O., Beta Omega State University, Columbus. 

Penn., Alpha Iota Muhlenburg College, Allentown. 

Penn., Alpha Rho Lehigh University, So. Bethlehem. 

Penn , Alpha Upsilon Pennsylvania College, Gettysburg. 

Penn., Tau University of Pennsylvania, Philadelphia. 

R. I., Gamma Delta Brown University, Providence. 

S. C, Alpha Phi South Carolina College, Columbia. 

Tenn., Alpha Tau S. W. Pres. University, Clarksville. 

Tenn., Beta Pi Vanderbilt University, Nashville. 

Tenn., Beta Tau Southwestern Baptist University, Jackson, Tenn. 

Tenn., Lambda Cumberland College, Lebanon. 

Tenn., Omega University of the South, .Sewanee. 

Tex.. Gamma Epsilon Austin College. Sherman, 

Vt., Beta Zeta University of \'ermont, Burlington. 

Va., Beta Washington and Lee University. Lexington. 

Va., Delta University of Virginia, Charlottesville. 

Hlumni Hssociations, 

Montgomery, Ala. Birmingham, Ala. Allentown, Pa. Chicago, 111. 

Cleveland, Ohio. Boston, Mass. Washington, D. C. New York, N, Y. 

Tiffin, Ohio. Philadelphia, Pa. PiUsburg, Pa. Springfield, Ohio. 

Nashville, Tenn. Dallas, Tex. Lexington, Mass. 



Nincty-cigbt. 

George M. Rufifin. 



f^incty-tiinc. 

Robert Greene Davis, 
Walter Hyer Daggett. 



•5^i$I$SSi$J$i$i$ii.$^'ii$i$5$i$A 



4S 
<»> 

||i (Hlpba Cau Omega.) 



Hlpba 

Delta 

Cl^apter> 



■prater in drbc. 

Robert S. McRae. 



Law. 

Joseph P. Pippen, 
Robert Bingham, 



Special Student. 

W. Henry Bagley. 



78 



Kappa Jilph^. 

FOUNDED AT WASHINGTON AND LEP: UNIVERSITY 1865. 

Chapter Roll. 

Alpha Washington and Lee University, Lexington, Va. 

Gamma University of Georgia, Athens, Ga. 

Delta Wofford College, Spartanburg, S. C. 

Epsilon Emory College, Oxford, Ga. 

Zeta Randolph-Macon College, Ashland, Ya. 

Eta Richmond College, Richmond, Va. 

Theta Agricultural and Mechanical College, Lexington, Ky, 

Iota Furman University, Greenville, S. C. 

Kappa Mercer University, Macon, Ga. 

Lambda University of Virginia, Charlotteville, Va.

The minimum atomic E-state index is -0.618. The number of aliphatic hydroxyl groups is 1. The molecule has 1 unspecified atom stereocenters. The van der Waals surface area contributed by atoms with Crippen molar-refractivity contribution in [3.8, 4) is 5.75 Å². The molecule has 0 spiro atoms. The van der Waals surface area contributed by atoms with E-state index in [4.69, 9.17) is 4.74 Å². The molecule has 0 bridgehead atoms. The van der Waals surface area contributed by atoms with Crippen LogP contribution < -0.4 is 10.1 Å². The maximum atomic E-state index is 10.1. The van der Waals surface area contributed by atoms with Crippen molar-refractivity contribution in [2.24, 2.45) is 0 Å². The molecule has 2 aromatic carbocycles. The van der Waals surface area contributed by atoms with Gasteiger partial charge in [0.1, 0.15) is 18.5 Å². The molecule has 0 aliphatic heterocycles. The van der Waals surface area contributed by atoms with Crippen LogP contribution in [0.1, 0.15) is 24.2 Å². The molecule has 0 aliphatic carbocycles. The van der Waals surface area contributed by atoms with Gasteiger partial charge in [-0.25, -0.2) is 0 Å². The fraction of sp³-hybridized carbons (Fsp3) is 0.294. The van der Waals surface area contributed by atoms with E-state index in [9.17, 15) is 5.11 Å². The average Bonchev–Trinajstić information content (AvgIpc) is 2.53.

Mu Emory and Henry College, Emory, Va. 

Nu A. and M. College, Auburn, Ala. 

Xi Southwestern University, Georgetown, Texas. 

Omicron University of Texas, Austin, Texas. 

Pi University of Tennessee, Knoxville, Tenn. 

Rho South Carolina College, Columbia, S. C. 

Sigma Davidson College, Mecklenburg Co., N. C. 

Upsilon University of North Carolina, Chapel Hill, N. C. 

Phi Southern University, Greensboro, Ala. 

Chi Vanderbilt University, Nashville, Tenn. 

Psi Tulane University, New Orleans, La. 

Omega Centre College, Danville, Ky. 

Alpha Alpha University of the South, Sewanee, Tenn. 

Alpha Beta University of Alabama, Tuscaloosa, Ala. 

Alpha Gamma Louisiana State University, Baton Rouge, La. 

Alpha Delta William Jewell College, Liberty, Mo, 

Alpha Epsilon Southwestern Presbyterian University, Clarksville, Tenn. 

Alpha Zeta William and Mary College, Williamsburg, Va. 

Alpha Eta Westminster College, Fulton, Mo. 

Alpha Iota Centenary College, Jackson, La. 

Alpha Kappa Missouri State University, Columbia, Mo. 

Alpha Lambda Johns Hopkins University, Baltimore, Md. 

Alpha Mu Millsap's College, Jackson, Miss. 

Alpha Nu Columbian University, Washington, D. C. 

Alpha Omicron Arkansas Industrial University, Fayetteville, Ark. 

Alpha Xi University of California, Berkeley, Cal. 

Alpha Pi Leland Stanford, Jr., University, Palo Alto, Cal. 

Hlutnnt Chapters. 

Richmond, Va. Raleigh, N. C. Norfolk, Va. New York, N. Y. 

Macon, Ga. Atlanta, Ga. Mobile, Ala. Washington, D. C. 

Athens, Ga. Dallas, Texas. 

79 



CIpsUon Chapter. 



(Kappa Hlpba.) 



ESTABLISHED 1881. 



Colors — Old Gold and Crimson. 

fr^tvcQ in facultatc. 

J. W. Gore, C.E Professor of Natural Philosophy. 

R. H. Whitehead, M,D Professor of Anato^ny ayid Pathology.